December in our house is firmly dedicated to “Christmas Movies”. The reason that phrase is in quotes is because we all have varying opinions on what constitutes a “Christmas Movie”. They usually end up breaking down into three tiers:
Tier I: The Traditional
These movies are unquestionably Christmas movies. They have story lines that center around the holiday, their characters are from Christmas folklore, and, here’s the clincher, you’d be hard pressed to find anyone who would watch them outside of the month of December. Movies in this tier include Frosty, Rudolph, A Charlie Brown Christmas, The Polar Express, and How the Grinch Stole Christmas. It is tradition to watch every movie in this tier, and Christmas cannot officially begin until they have all been seen.
Tier II: The New Classics
These are movies that center around “The Holidays”. They could have a Christmas based story line, but it’s not required, and most importantly, they can stand on their own as entertaining movies outside of December. Some examples are A Nightmare Before Christmas, A Christmas Story, Elf, National Lampoon’s Christmas Vacation and Scrooged.
Tier III: The Unconventional
If a movie’s timeline happens to cross December 25th, and a character even makes a passing remark to “The Holidays” or “Christmas”, it’s considered “Unconventional”. These are the ones that garner strange looks from people when you tell them that it’s your favorite Christmas movie. My favorite films from this tier include Die Hard trilogy, Home Alone, and Edward Scissorhands. Coincidentally, all three are celebrating their 25th anniversary this year.
OK, Die Hard actually celebrated its 25th two years ago, on the anniversary of the release of the first, and best, of the trilogy (or the pentalogy, if you are a heretic and recognize the last two). However, I feel like we can include it in this list since the second film and the winner of the dumbest name of all
five three came out 25 years ago. Also, the 25th anniversary set is a great deal for McClain fans, so it’s worth mentioning, even if it is two years old. If insane holiday travel or awkward office parties have you down, there’s always John McClain to remind you that your Christmas could be a whole lot worse.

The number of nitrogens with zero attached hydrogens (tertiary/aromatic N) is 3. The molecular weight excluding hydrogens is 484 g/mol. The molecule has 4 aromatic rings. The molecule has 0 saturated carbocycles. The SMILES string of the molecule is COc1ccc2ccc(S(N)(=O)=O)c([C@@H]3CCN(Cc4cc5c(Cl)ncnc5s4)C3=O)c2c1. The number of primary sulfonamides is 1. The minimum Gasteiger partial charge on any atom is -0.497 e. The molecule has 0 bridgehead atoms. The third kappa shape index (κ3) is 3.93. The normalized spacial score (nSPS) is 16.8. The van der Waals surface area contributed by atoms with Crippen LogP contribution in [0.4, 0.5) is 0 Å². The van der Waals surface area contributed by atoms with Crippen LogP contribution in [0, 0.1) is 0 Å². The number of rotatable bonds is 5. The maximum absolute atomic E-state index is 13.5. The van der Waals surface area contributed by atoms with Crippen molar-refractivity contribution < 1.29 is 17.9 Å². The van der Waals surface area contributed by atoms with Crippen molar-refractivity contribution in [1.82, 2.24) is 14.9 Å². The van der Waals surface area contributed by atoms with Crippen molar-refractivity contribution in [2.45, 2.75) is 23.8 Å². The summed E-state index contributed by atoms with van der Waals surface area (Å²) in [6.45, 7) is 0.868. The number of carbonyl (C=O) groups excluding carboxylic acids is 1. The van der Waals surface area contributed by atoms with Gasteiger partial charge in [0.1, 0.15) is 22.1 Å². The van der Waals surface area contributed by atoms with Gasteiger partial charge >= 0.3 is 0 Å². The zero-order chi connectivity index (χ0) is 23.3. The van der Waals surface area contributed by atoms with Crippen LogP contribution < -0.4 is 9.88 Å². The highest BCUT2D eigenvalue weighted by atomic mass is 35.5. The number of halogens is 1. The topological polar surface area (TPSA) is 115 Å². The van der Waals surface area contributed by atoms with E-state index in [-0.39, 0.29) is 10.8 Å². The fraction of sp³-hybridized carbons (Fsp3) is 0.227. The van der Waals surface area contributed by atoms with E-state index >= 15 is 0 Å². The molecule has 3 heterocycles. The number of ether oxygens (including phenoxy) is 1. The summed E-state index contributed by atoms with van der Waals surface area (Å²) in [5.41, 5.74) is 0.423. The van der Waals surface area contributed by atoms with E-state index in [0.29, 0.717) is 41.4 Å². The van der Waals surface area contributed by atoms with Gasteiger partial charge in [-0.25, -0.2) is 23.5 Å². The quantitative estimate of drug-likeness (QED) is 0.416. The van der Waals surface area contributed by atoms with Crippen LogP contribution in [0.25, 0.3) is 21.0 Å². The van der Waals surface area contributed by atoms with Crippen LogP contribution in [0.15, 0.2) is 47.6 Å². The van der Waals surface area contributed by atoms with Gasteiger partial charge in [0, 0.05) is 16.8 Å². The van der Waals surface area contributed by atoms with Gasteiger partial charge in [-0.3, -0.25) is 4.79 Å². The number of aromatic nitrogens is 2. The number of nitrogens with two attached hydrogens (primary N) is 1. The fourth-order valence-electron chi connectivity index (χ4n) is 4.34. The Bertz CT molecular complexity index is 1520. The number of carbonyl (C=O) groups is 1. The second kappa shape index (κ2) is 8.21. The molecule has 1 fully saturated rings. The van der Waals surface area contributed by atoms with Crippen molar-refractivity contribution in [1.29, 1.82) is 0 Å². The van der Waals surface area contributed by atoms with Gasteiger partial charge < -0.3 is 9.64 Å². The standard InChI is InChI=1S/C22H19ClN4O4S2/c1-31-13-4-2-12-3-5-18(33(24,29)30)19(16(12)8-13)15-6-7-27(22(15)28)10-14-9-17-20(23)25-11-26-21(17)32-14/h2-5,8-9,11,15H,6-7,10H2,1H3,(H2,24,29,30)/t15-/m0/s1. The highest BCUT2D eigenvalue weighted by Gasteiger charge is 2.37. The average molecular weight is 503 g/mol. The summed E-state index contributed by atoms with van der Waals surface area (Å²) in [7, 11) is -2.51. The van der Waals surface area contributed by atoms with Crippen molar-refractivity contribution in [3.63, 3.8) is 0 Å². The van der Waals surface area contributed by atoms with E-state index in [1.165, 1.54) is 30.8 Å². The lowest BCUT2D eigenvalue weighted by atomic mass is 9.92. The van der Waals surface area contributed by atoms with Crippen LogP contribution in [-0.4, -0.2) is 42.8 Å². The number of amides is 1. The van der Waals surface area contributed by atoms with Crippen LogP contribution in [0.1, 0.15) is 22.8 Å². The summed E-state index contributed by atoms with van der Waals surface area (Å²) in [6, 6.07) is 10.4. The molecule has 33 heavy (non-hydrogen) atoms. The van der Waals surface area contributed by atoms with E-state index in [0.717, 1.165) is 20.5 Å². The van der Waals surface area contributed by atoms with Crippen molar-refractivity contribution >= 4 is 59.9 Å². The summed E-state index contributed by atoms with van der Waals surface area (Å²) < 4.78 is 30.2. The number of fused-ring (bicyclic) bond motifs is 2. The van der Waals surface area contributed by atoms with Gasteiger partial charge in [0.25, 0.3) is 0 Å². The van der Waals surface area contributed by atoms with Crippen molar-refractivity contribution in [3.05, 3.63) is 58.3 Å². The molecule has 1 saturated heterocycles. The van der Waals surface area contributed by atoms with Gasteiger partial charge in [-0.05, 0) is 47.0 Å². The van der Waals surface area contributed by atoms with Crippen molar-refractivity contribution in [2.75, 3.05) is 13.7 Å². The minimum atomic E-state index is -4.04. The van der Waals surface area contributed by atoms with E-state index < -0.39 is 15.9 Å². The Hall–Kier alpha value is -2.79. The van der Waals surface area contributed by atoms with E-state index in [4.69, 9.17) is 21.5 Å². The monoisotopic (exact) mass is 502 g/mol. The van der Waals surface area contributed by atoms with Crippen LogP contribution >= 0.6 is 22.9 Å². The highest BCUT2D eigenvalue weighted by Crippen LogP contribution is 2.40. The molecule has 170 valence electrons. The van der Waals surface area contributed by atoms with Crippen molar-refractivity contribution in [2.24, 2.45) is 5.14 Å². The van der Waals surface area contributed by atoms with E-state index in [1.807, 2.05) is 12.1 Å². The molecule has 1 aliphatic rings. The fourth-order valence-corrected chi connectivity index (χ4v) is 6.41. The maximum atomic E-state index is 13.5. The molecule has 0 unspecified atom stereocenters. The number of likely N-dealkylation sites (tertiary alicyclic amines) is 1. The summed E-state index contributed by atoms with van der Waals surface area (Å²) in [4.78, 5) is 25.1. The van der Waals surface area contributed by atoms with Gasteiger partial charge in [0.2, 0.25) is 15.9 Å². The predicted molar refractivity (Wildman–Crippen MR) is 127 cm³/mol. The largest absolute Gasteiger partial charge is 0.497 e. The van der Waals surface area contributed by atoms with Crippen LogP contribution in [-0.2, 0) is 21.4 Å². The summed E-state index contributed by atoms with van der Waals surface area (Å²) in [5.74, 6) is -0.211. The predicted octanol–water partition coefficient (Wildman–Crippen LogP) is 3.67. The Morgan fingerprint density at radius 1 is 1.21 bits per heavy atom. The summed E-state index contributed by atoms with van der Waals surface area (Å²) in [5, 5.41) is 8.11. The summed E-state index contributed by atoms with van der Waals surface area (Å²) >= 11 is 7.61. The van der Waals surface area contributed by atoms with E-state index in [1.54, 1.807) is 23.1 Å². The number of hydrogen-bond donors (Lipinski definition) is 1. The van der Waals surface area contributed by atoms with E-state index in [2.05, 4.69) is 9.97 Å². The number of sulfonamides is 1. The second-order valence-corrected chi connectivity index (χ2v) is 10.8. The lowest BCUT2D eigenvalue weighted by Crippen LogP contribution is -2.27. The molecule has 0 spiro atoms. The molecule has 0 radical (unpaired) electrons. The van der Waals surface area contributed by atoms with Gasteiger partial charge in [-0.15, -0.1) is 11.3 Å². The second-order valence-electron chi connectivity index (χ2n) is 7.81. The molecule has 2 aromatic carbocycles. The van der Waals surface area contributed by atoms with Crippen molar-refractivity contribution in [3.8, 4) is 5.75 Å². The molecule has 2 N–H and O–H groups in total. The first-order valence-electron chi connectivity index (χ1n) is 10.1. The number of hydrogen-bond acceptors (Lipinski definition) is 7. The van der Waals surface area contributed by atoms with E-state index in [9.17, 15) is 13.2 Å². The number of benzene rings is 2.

Coming in a close second is Home Alone. Also a pentalogy, the Home Alone franchise is unapologetically formulaic, but like Die Hard or Rocky, it’s a formula that works. And while the magic created by John Hughes, Chris Columbus, John Williams, and ’90s household name Mcauley Caulkin didn’t last beyond the second film, only the fourth really seemed to suffer from it.
In celebration of the 25th anniversary of the first movie, 20th Century Fox has created the Home Alone: 25th Anniversary Ultimate Collector’s Edition. This set comes in a paint can from the movie and includes a Christmas ornament, Harry and Marv wanted posters, a toy tarantula, and Kevin’s “Battle Plan”. It’s a fun set, but I was disappointed that only the first two films were on Blu-Ray and Digital HD. The other three are DVD only. Even if it would have been too much effort to remaster the last three to Blu-Ray, including a Digital HD version of all five would have been nice. That said, the Blu-Ray of the first film is a beautifully remastered 4K version, which nearly makes up for the lack of HD in the last three.
Although they’ve been hit and miss the last several films (I’m looking at you, Charlie and the Chocolate Factory), when they are on their game (and now I’m looking at you, Corpse Bride), there are fewer director/actor matchups better than Tim Burton and Johnny Depp. Depp’s nearly silent performance in Edward Scissorhands is probably one of my favorite ever, and Winona Ryder’s chemistry with both Depp and Burton, whom she had worked with on Beetlejuice and was dating at the time, combine to create a film that is as magical as its premise and the perfect non-Christmas Christmas movie.
If you need more suggestions for movies to release you from the clutches of ’60s era claymation, check out Matt Blum’s list of Unconventional Holiday Movies.